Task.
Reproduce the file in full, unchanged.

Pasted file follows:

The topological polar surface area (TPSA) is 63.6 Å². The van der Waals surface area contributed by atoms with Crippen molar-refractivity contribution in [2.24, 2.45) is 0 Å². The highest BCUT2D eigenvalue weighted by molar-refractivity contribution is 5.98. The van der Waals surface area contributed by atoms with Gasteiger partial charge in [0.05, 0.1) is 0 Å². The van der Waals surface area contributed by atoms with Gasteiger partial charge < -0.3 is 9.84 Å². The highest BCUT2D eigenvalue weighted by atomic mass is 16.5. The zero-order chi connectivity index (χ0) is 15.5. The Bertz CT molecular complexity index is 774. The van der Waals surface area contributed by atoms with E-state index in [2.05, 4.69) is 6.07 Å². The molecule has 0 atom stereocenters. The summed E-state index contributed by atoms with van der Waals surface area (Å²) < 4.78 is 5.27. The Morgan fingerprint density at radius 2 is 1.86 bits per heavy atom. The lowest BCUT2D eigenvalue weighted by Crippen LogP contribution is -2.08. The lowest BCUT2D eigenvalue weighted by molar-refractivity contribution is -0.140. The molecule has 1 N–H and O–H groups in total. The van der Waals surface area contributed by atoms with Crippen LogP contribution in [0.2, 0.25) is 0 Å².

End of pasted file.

The topological polar surface area (TPSA) is 63.6 Å². The van der Waals surface area contributed by atoms with Crippen molar-refractivity contribution in [2.24, 2.45) is 0 Å². The highest BCUT2D eigenvalue weighted by molar-refractivity contribution is 5.98. The van der Waals surface area contributed by atoms with Gasteiger partial charge in [0.05, 0.1) is 0 Å². The van der Waals surface area contributed by atoms with Gasteiger partial charge < -0.3 is 9.84 Å². The highest BCUT2D eigenvalue weighted by atomic mass is 16.5. The zero-order chi connectivity index (χ0) is 15.5. The Bertz CT molecular complexity index is 774. The van der Waals surface area contributed by atoms with E-state index in [2.05, 4.69) is 6.07 Å². The molecule has 0 atom stereocenters. The summed E-state index contributed by atoms with van der Waals surface area (Å²) < 4.78 is 5.27. The Morgan fingerprint density at radius 2 is 1.86 bits per heavy atom. The lowest BCUT2D eigenvalue weighted by Crippen LogP contribution is -2.08. The lowest BCUT2D eigenvalue weighted by molar-refractivity contribution is -0.140. The molecule has 1 N–H and O–H groups in total. The van der Waals surface area contributed by atoms with Crippen LogP contribution in [0.2, 0.25) is 0 Å².